How to Dress Well Love Remains

How to Dress Well Love Remains

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Though his pioneering cut-n’-paste compositions found many of their early enthusiasts among ravers and trip-hoppers, DJ Shadow never thought of himself as making electronic music: Wherever records stores saw fit to shelve his work, his heart remained with hip-hop. And when he had it his way, his CDs did too: It’s rumored that Shadow would take time out of routine crate-digging missions to re-shelve copies of Endtroducing… among the likes of De La Soul and Dr. Dre, where he felt they properly belonged. I can imagine Tom Krell, the singer/producer who records as How to Dress Well, taking similar initiative with Love Remains. It’s electronic as a matter of methodology (and ipso facto of genre), but its essence is R&B.

On “Endless Rain” and “Mr. By & By,” for example, the cavernous reverb, dirty low-end, and minimal instrumentation all signify Krell’s interest in making Difficult Experimental Music, but the stuttering beats and especially the keening, multi-tracked harmonies, resemble nothing more than ‘80s new jack swing in the vein of New Edition and Ready for the World. Slickness, smoothness, and other adjectives connotating an expensive kind of sexiness have been important to radio R&B’s aesthetic since, at least, Mariah, so it’s intriguing to listen as Krell reconstructs the genre on his shoestring budget. His home-recorded basslines aren’t nimble or funky; instead they bloom out of the speakers in a wash of chest-rattling thunder. He’s more careful with his beats, but even their precise hits carry a grimy density. The live-recorded “Walking with the Dumb” is doo-wop with a sledgehammer, while “Date of Birth” fits its ascendant vocal melody over a suffocating track.

What ties Love Remains together, and guides the listener through the record’s most dreary and obtuse passages, is Krell’s singing. His piercing falsetto is just the instrument to push through his oppressive arrangements, and though his lyrics are frequently indecipherable, the rare moments in which he muscles a hook through all the cloudy atmospheric stuff never fail to be memorable: The refrain of “I was hoping for the rain/I was hoping for you” on “My Body” is the type of thing that gets indelibly stamped into your brain on one listen. One of Krell’s favorite tricks is to layer his voice against itself, conjuring up a phantasmal backing group to buttress his fragile singing; you’d never mistake How to Dress Well for Boyz II Men, but the harmonies on songs like “Ready for the World” are impressive nonetheless.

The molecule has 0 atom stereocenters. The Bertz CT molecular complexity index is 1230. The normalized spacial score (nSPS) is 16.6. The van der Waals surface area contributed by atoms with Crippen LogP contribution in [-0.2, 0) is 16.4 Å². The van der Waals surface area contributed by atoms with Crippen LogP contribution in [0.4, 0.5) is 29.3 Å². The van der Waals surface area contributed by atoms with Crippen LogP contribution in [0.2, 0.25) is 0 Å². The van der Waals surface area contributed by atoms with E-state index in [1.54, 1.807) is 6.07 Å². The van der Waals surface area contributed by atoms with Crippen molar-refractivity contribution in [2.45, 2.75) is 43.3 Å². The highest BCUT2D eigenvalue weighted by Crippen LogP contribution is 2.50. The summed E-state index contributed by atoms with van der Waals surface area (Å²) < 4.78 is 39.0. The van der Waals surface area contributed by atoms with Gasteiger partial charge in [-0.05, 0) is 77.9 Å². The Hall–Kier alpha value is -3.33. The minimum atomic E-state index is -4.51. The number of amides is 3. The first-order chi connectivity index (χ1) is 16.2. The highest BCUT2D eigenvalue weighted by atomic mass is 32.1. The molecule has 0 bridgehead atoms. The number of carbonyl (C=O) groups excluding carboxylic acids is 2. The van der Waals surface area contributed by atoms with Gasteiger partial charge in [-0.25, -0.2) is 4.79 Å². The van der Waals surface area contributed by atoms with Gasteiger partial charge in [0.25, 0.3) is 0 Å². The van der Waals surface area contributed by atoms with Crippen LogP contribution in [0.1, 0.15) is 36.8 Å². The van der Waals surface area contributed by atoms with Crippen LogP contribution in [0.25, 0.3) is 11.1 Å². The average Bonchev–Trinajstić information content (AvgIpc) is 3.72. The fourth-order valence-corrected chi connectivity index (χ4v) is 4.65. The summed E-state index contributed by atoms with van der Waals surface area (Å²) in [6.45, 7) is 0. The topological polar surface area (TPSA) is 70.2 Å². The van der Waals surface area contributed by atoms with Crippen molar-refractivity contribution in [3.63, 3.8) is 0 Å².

Despite its conceptual underpinnings, Love Remains never sounds overburdened by theory, which is a real danger for Krell, a guy whose day job involves translating books on Kantian philosophy. If anything, it suffers from the opposite problem, of having too much heart and not enough artifice: “Lover’s Start” is pretty but sounds unfinished; “You Hold the Water” is a great mood-setter for the record but never comes together as a song. Then again, this could well be part of Krell’s shtick, since his full-bodied songs sound all the more majestic when they break out of those moody surroundings.

Nowhere does that trick work better than on “Decisions,” a momentous highlight that sounds like gospel music shrouded in static and picked up on a busted radio. For a record that dwells on suicide and rainy days, it’s a defiantly hopeful number that has Krell finally remembering that his struggles don’t go on forever: “Goodbye, we made it/Don’t forget to check your cellphone/No mistaking/Don’t forget about your real home”—and from there it’s just wordless harmonies growing higher in number and in pitch, like Krell was trying to pull himself up to heaven with his own voice. It’s one of the many stunning moments where Love Remains effectively positions itself in the space between the communal and the solitary, the familiar and the brazenly novel, the super-sensible and the supa dupa fly.

Release Date
October 19, 2010